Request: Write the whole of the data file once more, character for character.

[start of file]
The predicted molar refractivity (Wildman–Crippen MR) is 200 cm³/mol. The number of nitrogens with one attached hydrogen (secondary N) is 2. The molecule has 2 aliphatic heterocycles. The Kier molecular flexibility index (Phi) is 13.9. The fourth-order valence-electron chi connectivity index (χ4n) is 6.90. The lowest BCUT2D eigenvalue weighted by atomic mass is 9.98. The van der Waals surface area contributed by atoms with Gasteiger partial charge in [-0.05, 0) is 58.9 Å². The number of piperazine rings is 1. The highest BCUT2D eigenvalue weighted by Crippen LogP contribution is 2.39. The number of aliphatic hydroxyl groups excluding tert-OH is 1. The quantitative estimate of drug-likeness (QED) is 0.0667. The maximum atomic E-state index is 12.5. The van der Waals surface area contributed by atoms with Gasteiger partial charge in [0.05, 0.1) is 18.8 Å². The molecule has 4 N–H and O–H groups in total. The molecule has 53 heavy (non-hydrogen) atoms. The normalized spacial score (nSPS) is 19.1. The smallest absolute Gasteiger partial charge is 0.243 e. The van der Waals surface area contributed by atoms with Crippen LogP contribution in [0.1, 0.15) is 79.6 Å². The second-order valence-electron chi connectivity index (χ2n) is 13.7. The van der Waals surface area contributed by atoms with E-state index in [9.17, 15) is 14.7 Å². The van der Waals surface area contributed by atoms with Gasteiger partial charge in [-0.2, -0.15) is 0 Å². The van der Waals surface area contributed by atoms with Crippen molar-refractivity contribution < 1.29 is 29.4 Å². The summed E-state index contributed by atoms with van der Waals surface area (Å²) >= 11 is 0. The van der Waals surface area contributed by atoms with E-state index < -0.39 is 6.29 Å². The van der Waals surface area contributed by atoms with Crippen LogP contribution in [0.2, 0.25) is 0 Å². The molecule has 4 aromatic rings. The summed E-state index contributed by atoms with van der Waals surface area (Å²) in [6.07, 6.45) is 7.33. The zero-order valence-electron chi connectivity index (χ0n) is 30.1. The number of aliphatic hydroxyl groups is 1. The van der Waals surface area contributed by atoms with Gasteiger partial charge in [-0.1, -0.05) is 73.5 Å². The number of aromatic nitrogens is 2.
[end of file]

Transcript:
The predicted molar refractivity (Wildman–Crippen MR) is 200 cm³/mol. The number of nitrogens with one attached hydrogen (secondary N) is 2. The molecule has 2 aliphatic heterocycles. The Kier molecular flexibility index (Phi) is 13.9. The fourth-order valence-electron chi connectivity index (χ4n) is 6.90. The lowest BCUT2D eigenvalue weighted by atomic mass is 9.98. The van der Waals surface area contributed by atoms with Gasteiger partial charge in [-0.05, 0) is 58.9 Å². The number of piperazine rings is 1. The highest BCUT2D eigenvalue weighted by Crippen LogP contribution is 2.39. The number of aliphatic hydroxyl groups excluding tert-OH is 1. The quantitative estimate of drug-likeness (QED) is 0.0667. The maximum atomic E-state index is 12.5. The van der Waals surface area contributed by atoms with Gasteiger partial charge in [0.05, 0.1) is 18.8 Å². The molecule has 4 N–H and O–H groups in total. The molecule has 53 heavy (non-hydrogen) atoms. The normalized spacial score (nSPS) is 19.1. The smallest absolute Gasteiger partial charge is 0.243 e. The van der Waals surface area contributed by atoms with Crippen LogP contribution in [0.1, 0.15) is 79.6 Å². The second-order valence-electron chi connectivity index (χ2n) is 13.7. The van der Waals surface area contributed by atoms with E-state index in [9.17, 15) is 14.7 Å². The van der Waals surface area contributed by atoms with Gasteiger partial charge in [-0.2, -0.15) is 0 Å². The van der Waals surface area contributed by atoms with Crippen molar-refractivity contribution < 1.29 is 29.4 Å². The summed E-state index contributed by atoms with van der Waals surface area (Å²) >= 11 is 0. The van der Waals surface area contributed by atoms with E-state index < -0.39 is 6.29 Å². The van der Waals surface area contributed by atoms with Crippen LogP contribution in [0.2, 0.25) is 0 Å². The molecule has 4 aromatic rings. The summed E-state index contributed by atoms with van der Waals surface area (Å²) in [6.07, 6.45) is 7.33. The zero-order valence-electron chi connectivity index (χ0n) is 30.1. The number of aliphatic hydroxyl groups is 1. The van der Waals surface area contributed by atoms with Gasteiger partial charge in [-0.1, -0.05) is 73.5 Å². The number of aromatic nitrogens is 2.